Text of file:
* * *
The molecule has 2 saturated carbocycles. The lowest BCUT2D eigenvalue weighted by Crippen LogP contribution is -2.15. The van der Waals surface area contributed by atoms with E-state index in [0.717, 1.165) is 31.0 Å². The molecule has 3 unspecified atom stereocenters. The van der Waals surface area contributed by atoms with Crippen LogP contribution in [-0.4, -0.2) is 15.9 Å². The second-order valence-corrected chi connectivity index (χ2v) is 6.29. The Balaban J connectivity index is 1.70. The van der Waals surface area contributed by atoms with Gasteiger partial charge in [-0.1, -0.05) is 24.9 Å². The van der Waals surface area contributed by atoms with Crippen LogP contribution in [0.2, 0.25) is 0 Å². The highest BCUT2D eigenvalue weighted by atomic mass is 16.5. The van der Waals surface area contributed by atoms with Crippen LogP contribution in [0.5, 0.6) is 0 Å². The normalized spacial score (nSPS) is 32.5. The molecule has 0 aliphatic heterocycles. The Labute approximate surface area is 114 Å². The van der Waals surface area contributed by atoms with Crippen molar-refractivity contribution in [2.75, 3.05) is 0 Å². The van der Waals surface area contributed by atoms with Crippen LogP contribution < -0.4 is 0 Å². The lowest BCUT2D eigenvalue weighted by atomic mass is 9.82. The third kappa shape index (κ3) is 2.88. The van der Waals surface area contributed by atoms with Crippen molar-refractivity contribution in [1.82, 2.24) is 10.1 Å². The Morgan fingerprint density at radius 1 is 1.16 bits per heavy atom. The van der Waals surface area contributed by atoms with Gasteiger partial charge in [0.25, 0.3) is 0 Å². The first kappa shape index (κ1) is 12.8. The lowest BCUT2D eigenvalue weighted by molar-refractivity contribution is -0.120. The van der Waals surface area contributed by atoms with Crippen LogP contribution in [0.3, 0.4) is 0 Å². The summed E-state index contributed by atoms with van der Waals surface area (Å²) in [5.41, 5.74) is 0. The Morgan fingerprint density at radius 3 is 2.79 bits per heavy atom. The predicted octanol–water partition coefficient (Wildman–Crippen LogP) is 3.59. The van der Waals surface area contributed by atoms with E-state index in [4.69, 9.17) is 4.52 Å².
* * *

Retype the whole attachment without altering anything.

The molecule has 2 saturated carbocycles. The lowest BCUT2D eigenvalue weighted by Crippen LogP contribution is -2.15. The van der Waals surface area contributed by atoms with E-state index in [0.717, 1.165) is 31.0 Å². The molecule has 3 unspecified atom stereocenters. The van der Waals surface area contributed by atoms with Crippen LogP contribution in [-0.4, -0.2) is 15.9 Å². The second-order valence-corrected chi connectivity index (χ2v) is 6.29. The Balaban J connectivity index is 1.70. The van der Waals surface area contributed by atoms with Gasteiger partial charge in [-0.1, -0.05) is 24.9 Å². The van der Waals surface area contributed by atoms with Crippen LogP contribution in [0.2, 0.25) is 0 Å². The highest BCUT2D eigenvalue weighted by atomic mass is 16.5. The van der Waals surface area contributed by atoms with Crippen LogP contribution in [0.5, 0.6) is 0 Å². The normalized spacial score (nSPS) is 32.5. The molecule has 0 aliphatic heterocycles. The Labute approximate surface area is 114 Å². The van der Waals surface area contributed by atoms with Crippen molar-refractivity contribution in [2.75, 3.05) is 0 Å². The van der Waals surface area contributed by atoms with Crippen LogP contribution < -0.4 is 0 Å². The lowest BCUT2D eigenvalue weighted by atomic mass is 9.82. The third kappa shape index (κ3) is 2.88. The van der Waals surface area contributed by atoms with Crippen molar-refractivity contribution in [1.82, 2.24) is 10.1 Å². The Morgan fingerprint density at radius 1 is 1.16 bits per heavy atom. The van der Waals surface area contributed by atoms with Gasteiger partial charge in [0.25, 0.3) is 0 Å². The first kappa shape index (κ1) is 12.8. The lowest BCUT2D eigenvalue weighted by molar-refractivity contribution is -0.120. The van der Waals surface area contributed by atoms with Crippen LogP contribution in [0.3, 0.4) is 0 Å². The summed E-state index contributed by atoms with van der Waals surface area (Å²) in [5.41, 5.74) is 0. The Morgan fingerprint density at radius 3 is 2.79 bits per heavy atom. The predicted octanol–water partition coefficient (Wildman–Crippen LogP) is 3.59. The van der Waals surface area contributed by atoms with E-state index in [4.69, 9.17) is 4.52 Å².